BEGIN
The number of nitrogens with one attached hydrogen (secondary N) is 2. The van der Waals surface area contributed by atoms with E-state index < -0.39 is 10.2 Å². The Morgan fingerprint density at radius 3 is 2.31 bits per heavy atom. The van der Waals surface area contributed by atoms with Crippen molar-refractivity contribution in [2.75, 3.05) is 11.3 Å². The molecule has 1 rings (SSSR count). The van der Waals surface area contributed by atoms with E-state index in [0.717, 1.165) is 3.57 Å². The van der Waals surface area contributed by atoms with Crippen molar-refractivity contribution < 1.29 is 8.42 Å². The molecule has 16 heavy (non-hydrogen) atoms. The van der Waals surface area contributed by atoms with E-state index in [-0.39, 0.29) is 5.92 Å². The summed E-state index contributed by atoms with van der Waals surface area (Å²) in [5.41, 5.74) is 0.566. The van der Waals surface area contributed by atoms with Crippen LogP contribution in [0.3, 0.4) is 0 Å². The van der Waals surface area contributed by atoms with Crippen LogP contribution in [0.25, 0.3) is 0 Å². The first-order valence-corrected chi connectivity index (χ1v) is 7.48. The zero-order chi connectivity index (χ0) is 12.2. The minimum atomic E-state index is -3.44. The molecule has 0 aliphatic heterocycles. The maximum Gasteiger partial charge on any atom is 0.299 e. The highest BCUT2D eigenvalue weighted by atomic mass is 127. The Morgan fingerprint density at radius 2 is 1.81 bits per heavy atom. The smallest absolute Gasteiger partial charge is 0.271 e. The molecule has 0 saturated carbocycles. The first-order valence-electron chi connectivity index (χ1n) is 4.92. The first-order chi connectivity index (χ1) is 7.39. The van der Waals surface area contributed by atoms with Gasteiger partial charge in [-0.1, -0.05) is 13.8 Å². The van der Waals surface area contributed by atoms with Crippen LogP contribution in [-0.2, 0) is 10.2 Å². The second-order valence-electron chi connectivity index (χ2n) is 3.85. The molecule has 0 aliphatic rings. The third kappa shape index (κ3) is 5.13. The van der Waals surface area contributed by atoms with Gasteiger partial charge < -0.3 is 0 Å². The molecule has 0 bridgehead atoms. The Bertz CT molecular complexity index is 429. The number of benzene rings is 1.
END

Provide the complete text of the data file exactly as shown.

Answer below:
The number of nitrogens with one attached hydrogen (secondary N) is 2. The van der Waals surface area contributed by atoms with E-state index < -0.39 is 10.2 Å². The Morgan fingerprint density at radius 3 is 2.31 bits per heavy atom. The van der Waals surface area contributed by atoms with Crippen molar-refractivity contribution in [2.75, 3.05) is 11.3 Å². The molecule has 1 rings (SSSR count). The van der Waals surface area contributed by atoms with E-state index in [0.717, 1.165) is 3.57 Å². The van der Waals surface area contributed by atoms with Crippen molar-refractivity contribution < 1.29 is 8.42 Å². The molecule has 16 heavy (non-hydrogen) atoms. The van der Waals surface area contributed by atoms with E-state index in [-0.39, 0.29) is 5.92 Å². The summed E-state index contributed by atoms with van der Waals surface area (Å²) in [5.41, 5.74) is 0.566. The van der Waals surface area contributed by atoms with Crippen LogP contribution in [0.3, 0.4) is 0 Å². The van der Waals surface area contributed by atoms with Crippen LogP contribution in [0.25, 0.3) is 0 Å². The first-order valence-corrected chi connectivity index (χ1v) is 7.48. The zero-order chi connectivity index (χ0) is 12.2. The minimum atomic E-state index is -3.44. The molecule has 0 aliphatic heterocycles. The maximum Gasteiger partial charge on any atom is 0.299 e. The highest BCUT2D eigenvalue weighted by atomic mass is 127. The Morgan fingerprint density at radius 2 is 1.81 bits per heavy atom. The smallest absolute Gasteiger partial charge is 0.271 e. The molecule has 0 saturated carbocycles. The first-order valence-electron chi connectivity index (χ1n) is 4.92. The first-order chi connectivity index (χ1) is 7.39. The van der Waals surface area contributed by atoms with Gasteiger partial charge in [-0.1, -0.05) is 13.8 Å². The van der Waals surface area contributed by atoms with Crippen LogP contribution in [-0.2, 0) is 10.2 Å². The second-order valence-electron chi connectivity index (χ2n) is 3.85. The molecule has 0 aliphatic rings. The third kappa shape index (κ3) is 5.13. The van der Waals surface area contributed by atoms with Gasteiger partial charge < -0.3 is 0 Å². The molecule has 0 bridgehead atoms. The Bertz CT molecular complexity index is 429. The number of benzene rings is 1.